Here we are in the midst of a severe Bitcoin winter wondering if crypto prices will rise or fall with the next Fed interest rate pronouncement. Since the last Bitcoin step down to the $20,000 range the elder cryptocurrency does not seem to know where it will go next. Bitcoin true believers are still hoping for another dramatic upswing in price while many long term Bitcoin holders are selling as fears increase of another price collapse. At this point in time it might well be a good idea to limit risk with options on Bitcoin futures. How does that work?
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What Are Bitcoin Futures?
A future is a derivative contract. Participants are obliged to buy or sell the asset specified in the contact as of a set future date. Buyers must buy and sellers must sell no matter where the underlying price has settled. Buyers of futures have expected the price of the underlying asset to rise and sellers have expected that price to fall. A common practice among futures traders is to exit the trade, hopefully with a profit, before the expiration date. The cost of a futures contract is substantially less than the cost of the commodity, stock, or cryptocurrency covered by the contract.
The Commodity Futures Trading Commission or CTFC considers Bitcoin to be a commodity, and since the CTFC oversees the futures market they categorize Bitcoin futures as commodity futures just like corn, soybeans, and gold. Trading of Bitcoin futures takes place on the CME, the Chicago Mercantile Exchange, as six-month quarterly contracts settled in cash. Bitcoin futures contracts cover 5 BTC and expire on the last Friday of the month.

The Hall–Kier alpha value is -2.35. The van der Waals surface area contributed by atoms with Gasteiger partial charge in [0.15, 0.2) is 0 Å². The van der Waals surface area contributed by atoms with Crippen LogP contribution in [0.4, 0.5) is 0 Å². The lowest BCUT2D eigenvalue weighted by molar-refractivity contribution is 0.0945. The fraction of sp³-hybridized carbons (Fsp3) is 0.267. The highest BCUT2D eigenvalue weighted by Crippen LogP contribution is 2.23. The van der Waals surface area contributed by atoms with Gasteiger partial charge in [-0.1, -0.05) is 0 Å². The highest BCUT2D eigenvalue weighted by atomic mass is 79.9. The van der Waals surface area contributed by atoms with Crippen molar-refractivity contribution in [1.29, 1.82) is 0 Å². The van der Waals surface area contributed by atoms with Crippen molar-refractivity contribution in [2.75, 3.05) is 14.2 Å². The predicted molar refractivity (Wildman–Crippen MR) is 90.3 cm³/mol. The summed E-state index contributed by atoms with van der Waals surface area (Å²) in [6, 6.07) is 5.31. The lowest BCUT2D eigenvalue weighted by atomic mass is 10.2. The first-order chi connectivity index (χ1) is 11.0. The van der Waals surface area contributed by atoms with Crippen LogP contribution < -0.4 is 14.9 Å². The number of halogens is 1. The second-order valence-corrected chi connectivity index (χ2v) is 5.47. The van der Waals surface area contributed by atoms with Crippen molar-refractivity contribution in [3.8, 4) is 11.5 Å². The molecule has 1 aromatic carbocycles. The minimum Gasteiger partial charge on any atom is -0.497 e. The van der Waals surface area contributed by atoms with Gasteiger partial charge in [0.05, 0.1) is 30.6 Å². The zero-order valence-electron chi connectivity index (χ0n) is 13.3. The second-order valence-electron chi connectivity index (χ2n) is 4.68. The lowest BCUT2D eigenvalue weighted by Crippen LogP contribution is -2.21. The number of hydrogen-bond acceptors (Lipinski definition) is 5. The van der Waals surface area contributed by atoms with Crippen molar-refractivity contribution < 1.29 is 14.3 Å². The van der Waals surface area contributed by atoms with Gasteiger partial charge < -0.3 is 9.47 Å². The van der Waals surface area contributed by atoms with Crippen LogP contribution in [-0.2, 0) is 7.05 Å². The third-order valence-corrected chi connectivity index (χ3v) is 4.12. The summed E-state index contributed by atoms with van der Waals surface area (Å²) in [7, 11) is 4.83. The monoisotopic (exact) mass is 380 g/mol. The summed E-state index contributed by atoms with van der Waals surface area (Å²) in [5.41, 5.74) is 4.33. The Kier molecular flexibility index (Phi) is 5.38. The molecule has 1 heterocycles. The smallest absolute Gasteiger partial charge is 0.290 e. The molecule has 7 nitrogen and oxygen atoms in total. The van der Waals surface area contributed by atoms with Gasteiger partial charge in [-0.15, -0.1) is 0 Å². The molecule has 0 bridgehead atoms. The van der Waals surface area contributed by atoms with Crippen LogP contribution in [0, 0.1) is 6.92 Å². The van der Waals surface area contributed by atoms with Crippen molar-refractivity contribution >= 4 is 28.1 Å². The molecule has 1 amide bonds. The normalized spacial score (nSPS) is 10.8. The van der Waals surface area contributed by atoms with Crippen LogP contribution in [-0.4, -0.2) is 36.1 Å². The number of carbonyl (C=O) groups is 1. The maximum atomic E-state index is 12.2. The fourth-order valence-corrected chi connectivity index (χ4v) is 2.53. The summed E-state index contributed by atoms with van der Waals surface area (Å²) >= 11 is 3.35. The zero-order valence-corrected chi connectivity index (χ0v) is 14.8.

What Are Options on Futures?
When one buys or sells a futures contract, they are obliged to buy or sell, or settle with cash as in the case of Bitcoin, unless they exit the contract prior to expiration. A way to add flexibility to this situation is to buy or sell options on Bitcoin futures. An option contract gives the buyer the right to exercise a futures contract which the buyer will do, providing that doing so is profitable. Options come in two flavors, calls and puts. Buying a call gives the buyer the right to purchase the underlying, in this case a futures contract, at a price set by the contract and selling a call obligates the seller to sell the contract. The buyer pays a premium for this right. The other flavor is the put which gives the buyer the right to sell the underlying at the contract price, called the strike price, which they will do if profitable. The seller is paid a premium and the buyer pays a premium.
Why Trade Bitcoin Futures Options?
Trading options on Bitcoin futures has a couple of advantages over simply buying or selling Bitcoin. The capital invested in a futures contract or an options contract on Bitcoin futures is significantly less than the cost of buying 5 BTC. But the potential profit is similar when BTC price moves as expected. Then there is the issue of losses when Bitcoin falls in value. Anyone who purchased 5 Bitcoin for $67,000 each or $335,000 in November of 2021 has lost $47,000 or $235,000 over the last year. In comparison, the maximum loss when purchasing an option contract, call or put, is the premium paid for the contract. If a trader believed that Bitcoin was going to rally and purchased call options on several Bitcoin futures contracts, the worst they would do if Bitcoin fell is lose the premiums paid for the options contracts. The best that they could do if Bitcoin rallied would be to experience profits similar to if they had just bought futures contracts or purchased Bitcoin directly. Thus, one can limit risk with options on Bitcoin futures while at the same time leveraging trading capital.
Limit Risk with Options on Bitcoin Futures – SlideShare Version